Selling stocks at a loss can be a tough decision to make: no one wants to admit that they made a bad investment. Come tax time, however, strategically realized losses can help lower your capital gains tax liability, thanks to a strategy known as tax loss harvesting.
With tax loss harvesting, an investor sells a security at a loss, and by realizing that loss, offsets some of the taxable gains from the same year. The investor then typically replaces the security they sold with a similar one, in order to remain in line with their target asset allocation, while taking care to avoid wash sales.
“It makes sense if you have a lot of short term gains,” says Mark Tan, a financial advisor at Thrivent Financial.
Higher earners benefit more
Investors in higher income tax brackets see more benefit from tax loss harvesting, as they typically have a higher capital gains tax rate and have more liquid assets to invest.
According to Aaron Gubin, head of research at SigFig, this strategy is most beneficial for investors who have taxable accounts exceeding $100,000 and make reasonably large, continual deposits throughout the year.
That’s because any time an investor sells a stock to realize a loss, they effectively reset their cost basis to a lower level. In order to perform tax loss harvesting again, that investor should purchase stocks at a higher price in the future, and then sell again at a loss further down the road, to offset the gains. (If it sounds complicated, it can be. Investors considering this strategy should consult with a tax or accounting professional for advice pertaining to their specific situation.)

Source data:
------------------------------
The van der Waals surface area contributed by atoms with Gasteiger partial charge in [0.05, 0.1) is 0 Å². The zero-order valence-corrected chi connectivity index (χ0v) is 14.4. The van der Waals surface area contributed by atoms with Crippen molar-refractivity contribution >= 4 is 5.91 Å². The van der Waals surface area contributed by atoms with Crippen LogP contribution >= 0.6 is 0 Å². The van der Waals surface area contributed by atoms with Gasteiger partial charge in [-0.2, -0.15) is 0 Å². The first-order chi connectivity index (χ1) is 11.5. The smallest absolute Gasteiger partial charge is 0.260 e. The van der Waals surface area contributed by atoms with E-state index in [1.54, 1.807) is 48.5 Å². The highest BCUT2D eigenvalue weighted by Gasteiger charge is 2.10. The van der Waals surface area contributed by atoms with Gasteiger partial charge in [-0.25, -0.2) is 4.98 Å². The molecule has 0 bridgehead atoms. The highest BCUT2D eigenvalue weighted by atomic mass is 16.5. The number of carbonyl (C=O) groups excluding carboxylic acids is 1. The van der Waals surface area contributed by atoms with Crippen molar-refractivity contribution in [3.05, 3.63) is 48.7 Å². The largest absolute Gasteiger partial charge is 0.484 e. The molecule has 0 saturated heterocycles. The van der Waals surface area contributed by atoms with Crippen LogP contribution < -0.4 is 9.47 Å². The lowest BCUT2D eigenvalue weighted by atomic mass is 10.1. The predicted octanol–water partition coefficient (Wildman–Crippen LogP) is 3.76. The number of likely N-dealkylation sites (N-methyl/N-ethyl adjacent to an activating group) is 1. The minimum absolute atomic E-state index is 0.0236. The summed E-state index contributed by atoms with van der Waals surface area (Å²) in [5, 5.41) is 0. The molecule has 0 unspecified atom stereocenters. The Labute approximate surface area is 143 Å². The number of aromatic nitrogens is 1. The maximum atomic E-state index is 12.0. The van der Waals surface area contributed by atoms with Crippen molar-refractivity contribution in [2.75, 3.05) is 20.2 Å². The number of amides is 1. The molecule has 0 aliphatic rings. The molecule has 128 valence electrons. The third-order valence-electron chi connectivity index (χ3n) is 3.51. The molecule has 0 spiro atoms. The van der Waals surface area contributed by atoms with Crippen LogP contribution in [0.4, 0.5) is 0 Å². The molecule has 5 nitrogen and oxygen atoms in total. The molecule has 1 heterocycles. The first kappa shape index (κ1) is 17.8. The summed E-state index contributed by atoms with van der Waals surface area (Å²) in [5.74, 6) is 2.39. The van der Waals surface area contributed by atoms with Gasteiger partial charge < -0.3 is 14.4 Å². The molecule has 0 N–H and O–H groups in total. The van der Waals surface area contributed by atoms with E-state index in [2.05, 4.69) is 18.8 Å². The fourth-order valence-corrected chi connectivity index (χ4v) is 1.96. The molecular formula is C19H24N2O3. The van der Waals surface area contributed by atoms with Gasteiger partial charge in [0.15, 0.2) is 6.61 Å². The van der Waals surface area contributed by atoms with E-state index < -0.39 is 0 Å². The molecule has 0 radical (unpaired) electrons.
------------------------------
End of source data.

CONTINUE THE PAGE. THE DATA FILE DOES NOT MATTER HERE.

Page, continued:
According to SigFig data, 26% of investors with portfolio values between $250,000 and $1 million engaged in behavior indicating possible tax loss harvesting in 2014 (they executed 30% or more of their annual trades in December). Among investors with portfolio under $250,000, only 11% engaged in this type of behavior.
Think of tax-loss harvesting as an year-round strategy
Many investors engage in tax loss harvesting at the end of the year, but it should really be a year-round strategy, according to John Sweeney, executive vice president of planning and advisory services for Fidelity Personal and Workplace Investing. “There is market volatility all year that presents opportunities,” he says.
However, investors should be aware of the costs, such as transaction fees incurred when making trades, or redemption fees charged by some funds if a position is eliminated during a holding period.
Additionally, wash sale rules prevent investors from claiming a loss on a security, if they end up buying it again within 30 days of selling it.
At the end of the day, while tax events matter, investors should not make moves solely for the sake of reducing their taxes. Selling a stock at a loss just to offset gains means you might miss out on appreciation in the future. “Don’t let the tax tail wag the investment dog,” says Sweeney. “Make your investment decision first, and think about the tax consequence second.”
Donna Fuscaldo is a freelance writer based on Long Island, NY. Her work appears on Foxbusiness.com, Bankrate.com and Glassdoor.com.